There’s something about the FFA Cup that conjures up an atmosphere, born from the fact that it’s do or die every game, that defeat means the end of the journey and victory moves you one step closer to a date with glory. This was no exception, and the wild rain, the sending off and the intense pressure from the visitors to force an equaliser all combined to give this game an edge that made you sing just that bit louder and longer to get the boys over the line.
A 6pm kick off at Kogarah on a week night is never going to be an easy one to arrange, but Michelle made it from the city before 4pm and we were on the road soon after. A sunny day had turned grey, but conditions remained warm as you would expect in the middle of a Sydney summer. Parked up in the row of car spots just outside the stadium by 4.45pm, we then had a short hour to get some food at our favourite establishment, the Kogarah Club. The club was decked out with Sydney FC flags and a scarf at the entry, all new features to entice in the gameday crowd. No fancy meals today, simple club food and drink specials all round as others arrived. We then headed along English Street on our mini-march to Jubilee Oval.
As seems to be the case for all FFA Cup games, there was only one gate open, the main gate A, clearly no expectation of a big crowd, and fans were invited to sit in the lower tier of the main stand or make their way to the Cove. It was likely that we were going to experience some weather, but in the lead up to kick off there was no sign of rain. Ball crew boss Rossco had found a crew despite the late withdrawals and the absence of Aurelia who had football training, and we installed ourselves in the bay next to the Cove. The new improved era of security and gameday spectator management, hastily arranged this week, had obviously come into play, and the initial restriction to Bay 19 had been relaxed to accommodate a little Covid-distancing and Bay 18 was deemed an acceptable alternative to the beer showers. No big screen for this one, and as far as we understand no VAR in the FFA Cup – how refreshing.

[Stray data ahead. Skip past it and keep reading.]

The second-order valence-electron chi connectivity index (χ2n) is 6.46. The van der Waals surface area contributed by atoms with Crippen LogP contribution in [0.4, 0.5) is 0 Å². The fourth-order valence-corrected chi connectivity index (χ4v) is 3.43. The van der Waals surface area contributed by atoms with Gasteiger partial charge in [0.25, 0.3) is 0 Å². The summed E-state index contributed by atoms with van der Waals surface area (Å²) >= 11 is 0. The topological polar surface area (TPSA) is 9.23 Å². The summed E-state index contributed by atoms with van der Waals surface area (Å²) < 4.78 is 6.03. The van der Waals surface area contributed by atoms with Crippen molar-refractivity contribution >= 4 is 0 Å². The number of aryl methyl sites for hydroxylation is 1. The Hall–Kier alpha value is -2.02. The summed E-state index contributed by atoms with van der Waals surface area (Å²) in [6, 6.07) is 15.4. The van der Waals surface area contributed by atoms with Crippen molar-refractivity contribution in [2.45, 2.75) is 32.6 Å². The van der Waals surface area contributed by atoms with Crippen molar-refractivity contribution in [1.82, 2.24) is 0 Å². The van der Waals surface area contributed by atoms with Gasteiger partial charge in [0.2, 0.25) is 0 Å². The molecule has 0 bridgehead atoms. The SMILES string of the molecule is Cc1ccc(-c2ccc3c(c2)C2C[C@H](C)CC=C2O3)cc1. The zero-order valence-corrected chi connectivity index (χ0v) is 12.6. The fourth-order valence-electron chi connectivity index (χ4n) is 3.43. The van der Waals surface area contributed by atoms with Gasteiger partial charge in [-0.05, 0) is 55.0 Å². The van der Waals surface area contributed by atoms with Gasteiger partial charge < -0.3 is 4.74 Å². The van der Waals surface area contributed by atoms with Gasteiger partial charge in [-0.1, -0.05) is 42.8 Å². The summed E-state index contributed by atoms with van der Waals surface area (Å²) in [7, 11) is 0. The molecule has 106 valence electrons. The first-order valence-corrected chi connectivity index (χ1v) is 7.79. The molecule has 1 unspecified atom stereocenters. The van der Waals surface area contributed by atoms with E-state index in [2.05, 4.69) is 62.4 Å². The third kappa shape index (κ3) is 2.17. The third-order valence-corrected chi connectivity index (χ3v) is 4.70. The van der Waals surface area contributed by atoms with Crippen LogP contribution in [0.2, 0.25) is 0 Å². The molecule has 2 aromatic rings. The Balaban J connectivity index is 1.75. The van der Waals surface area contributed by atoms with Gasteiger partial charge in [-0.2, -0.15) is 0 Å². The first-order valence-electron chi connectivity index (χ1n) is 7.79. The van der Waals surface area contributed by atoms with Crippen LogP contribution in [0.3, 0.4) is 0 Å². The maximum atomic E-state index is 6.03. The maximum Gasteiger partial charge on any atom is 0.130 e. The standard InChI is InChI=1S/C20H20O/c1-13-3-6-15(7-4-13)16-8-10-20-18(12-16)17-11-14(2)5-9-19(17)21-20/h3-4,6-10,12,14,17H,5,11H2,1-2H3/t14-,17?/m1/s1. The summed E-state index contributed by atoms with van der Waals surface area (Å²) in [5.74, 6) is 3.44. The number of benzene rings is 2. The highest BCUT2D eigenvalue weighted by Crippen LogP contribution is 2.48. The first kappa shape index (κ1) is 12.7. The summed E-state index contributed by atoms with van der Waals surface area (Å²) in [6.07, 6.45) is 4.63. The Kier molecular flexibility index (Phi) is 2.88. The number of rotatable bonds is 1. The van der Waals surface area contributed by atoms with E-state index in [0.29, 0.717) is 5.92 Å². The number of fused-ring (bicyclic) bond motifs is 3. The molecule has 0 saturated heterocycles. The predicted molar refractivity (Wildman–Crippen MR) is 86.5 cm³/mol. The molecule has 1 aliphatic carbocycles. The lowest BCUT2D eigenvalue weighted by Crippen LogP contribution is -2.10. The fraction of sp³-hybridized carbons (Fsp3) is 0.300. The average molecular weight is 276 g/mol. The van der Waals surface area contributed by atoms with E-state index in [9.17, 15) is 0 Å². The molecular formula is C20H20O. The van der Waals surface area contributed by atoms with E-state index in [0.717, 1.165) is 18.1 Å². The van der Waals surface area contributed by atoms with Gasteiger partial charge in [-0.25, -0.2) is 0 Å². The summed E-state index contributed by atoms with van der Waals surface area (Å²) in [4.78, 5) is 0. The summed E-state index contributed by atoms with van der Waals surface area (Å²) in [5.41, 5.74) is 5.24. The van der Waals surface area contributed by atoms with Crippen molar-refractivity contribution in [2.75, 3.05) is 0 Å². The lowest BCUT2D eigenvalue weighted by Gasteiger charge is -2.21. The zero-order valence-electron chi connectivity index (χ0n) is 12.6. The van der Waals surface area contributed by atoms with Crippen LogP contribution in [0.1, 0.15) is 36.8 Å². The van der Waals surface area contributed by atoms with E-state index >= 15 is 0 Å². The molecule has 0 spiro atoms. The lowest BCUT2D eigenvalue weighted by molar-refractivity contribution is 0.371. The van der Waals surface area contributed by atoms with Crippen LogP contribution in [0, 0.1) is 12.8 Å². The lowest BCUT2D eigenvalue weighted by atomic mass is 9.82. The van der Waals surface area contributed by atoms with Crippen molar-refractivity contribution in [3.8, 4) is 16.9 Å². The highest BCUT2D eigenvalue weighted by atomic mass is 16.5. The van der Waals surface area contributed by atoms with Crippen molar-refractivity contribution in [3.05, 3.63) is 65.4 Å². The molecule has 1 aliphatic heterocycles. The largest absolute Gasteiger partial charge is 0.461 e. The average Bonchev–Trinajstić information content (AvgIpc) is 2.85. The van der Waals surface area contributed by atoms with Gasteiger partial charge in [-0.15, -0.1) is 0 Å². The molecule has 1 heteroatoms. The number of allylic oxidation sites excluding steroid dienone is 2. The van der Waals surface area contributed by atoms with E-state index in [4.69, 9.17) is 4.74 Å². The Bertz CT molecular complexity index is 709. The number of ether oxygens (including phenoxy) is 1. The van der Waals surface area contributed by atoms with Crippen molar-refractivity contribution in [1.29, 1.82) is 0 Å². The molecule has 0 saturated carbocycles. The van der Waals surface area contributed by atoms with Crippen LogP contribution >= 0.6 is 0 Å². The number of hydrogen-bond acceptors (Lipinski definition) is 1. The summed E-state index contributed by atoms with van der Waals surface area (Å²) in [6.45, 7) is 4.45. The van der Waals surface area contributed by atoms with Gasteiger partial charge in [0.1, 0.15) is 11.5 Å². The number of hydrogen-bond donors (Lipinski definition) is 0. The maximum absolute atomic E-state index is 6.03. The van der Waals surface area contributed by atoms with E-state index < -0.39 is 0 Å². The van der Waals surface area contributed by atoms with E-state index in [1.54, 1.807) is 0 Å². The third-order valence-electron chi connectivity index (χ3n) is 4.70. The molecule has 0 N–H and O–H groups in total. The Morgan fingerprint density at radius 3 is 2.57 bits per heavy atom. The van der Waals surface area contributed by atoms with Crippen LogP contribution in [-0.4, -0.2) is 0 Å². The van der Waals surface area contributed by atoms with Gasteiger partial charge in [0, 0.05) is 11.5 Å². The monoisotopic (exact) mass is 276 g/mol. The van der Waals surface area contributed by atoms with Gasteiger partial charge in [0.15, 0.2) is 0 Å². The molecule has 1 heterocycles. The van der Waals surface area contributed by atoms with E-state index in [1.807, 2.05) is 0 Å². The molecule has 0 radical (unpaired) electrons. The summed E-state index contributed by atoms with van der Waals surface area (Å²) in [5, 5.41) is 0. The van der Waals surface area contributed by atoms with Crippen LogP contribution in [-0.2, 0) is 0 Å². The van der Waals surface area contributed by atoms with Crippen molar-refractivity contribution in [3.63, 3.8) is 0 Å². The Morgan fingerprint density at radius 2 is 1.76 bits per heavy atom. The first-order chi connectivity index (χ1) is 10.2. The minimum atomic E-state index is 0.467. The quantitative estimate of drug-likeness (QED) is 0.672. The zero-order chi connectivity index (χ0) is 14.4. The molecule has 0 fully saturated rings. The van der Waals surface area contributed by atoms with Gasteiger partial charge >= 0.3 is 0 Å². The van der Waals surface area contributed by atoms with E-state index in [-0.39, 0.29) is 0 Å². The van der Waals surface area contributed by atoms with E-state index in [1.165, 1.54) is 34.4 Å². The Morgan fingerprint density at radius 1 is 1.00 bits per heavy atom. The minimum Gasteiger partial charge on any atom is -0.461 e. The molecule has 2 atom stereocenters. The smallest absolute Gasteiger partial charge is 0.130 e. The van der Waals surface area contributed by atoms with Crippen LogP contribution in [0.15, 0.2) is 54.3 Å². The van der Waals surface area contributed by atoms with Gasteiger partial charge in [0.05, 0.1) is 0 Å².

Sydney had quite a strong team and an even stronger bench to call upon. The impressive youngster Patrick Yazbek took a midfield berth while Trent Buhagiar and Paddy Wood had the striker roles, so there was youth blended with experience. In truth though, after a nasty clash in the middle of the park held up the game in the first minute, the first half never really got going. Joel King was cool to head a ball high into the air to let Andrew Redmayne catch it instead of conceding a corner. A Sydney corner up the far end from the right saw a half-clearance fired back in by Wood, but the shot was just too high. Roar then had a good chance from a corner; the initial clearance fell to the player on the edge of the area who shaped to float a ball in, but instead played a short pass to an unmarked teammate in the box and his shot flashed over the bar. Max Burgess was having a fine game down the left, one particular turn leaving his marker for dead, and he had the next chance. A cross went deep to Wood who fired in, the Brisbane goalkeeper saved and what looked like a simple header to finish the move bounced harmlessly wide. Granted that it looked a lot closer to goal from 120 metres away. The heavens opened up as the half progressed and a few fans made a dash for cover, but this just spurred on the Cove, who grew in volume and enjoyed some prolonged chanting to urge their team on. Goalless at the break was the correct score, neither team deserving to be in the lead and a promise of an intriguing second forty-five.